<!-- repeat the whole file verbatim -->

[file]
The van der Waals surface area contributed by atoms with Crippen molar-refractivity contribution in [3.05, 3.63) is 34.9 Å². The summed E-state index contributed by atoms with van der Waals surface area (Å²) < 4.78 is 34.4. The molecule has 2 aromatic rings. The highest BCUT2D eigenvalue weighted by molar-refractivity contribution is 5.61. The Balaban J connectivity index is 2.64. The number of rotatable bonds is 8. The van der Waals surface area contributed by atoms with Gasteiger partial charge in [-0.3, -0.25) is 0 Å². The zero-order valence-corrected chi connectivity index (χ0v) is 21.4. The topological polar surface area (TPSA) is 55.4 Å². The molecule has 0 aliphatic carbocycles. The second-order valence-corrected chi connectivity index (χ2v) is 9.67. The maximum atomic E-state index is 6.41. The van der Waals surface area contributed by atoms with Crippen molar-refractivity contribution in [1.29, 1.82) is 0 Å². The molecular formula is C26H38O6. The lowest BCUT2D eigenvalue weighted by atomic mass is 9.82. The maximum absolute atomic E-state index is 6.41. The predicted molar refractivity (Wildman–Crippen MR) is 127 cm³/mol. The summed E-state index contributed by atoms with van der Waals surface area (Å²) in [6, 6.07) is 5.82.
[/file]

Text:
The van der Waals surface area contributed by atoms with Crippen molar-refractivity contribution in [3.05, 3.63) is 34.9 Å². The summed E-state index contributed by atoms with van der Waals surface area (Å²) < 4.78 is 34.4. The molecule has 2 aromatic rings. The highest BCUT2D eigenvalue weighted by molar-refractivity contribution is 5.61. The Balaban J connectivity index is 2.64. The number of rotatable bonds is 8. The van der Waals surface area contributed by atoms with Gasteiger partial charge in [-0.3, -0.25) is 0 Å². The zero-order valence-corrected chi connectivity index (χ0v) is 21.4. The topological polar surface area (TPSA) is 55.4 Å². The molecule has 0 aliphatic carbocycles. The second-order valence-corrected chi connectivity index (χ2v) is 9.67. The maximum atomic E-state index is 6.41. The van der Waals surface area contributed by atoms with Crippen molar-refractivity contribution in [1.29, 1.82) is 0 Å². The molecular formula is C26H38O6. The lowest BCUT2D eigenvalue weighted by atomic mass is 9.82. The maximum absolute atomic E-state index is 6.41. The predicted molar refractivity (Wildman–Crippen MR) is 127 cm³/mol. The summed E-state index contributed by atoms with van der Waals surface area (Å²) in [6, 6.07) is 5.82.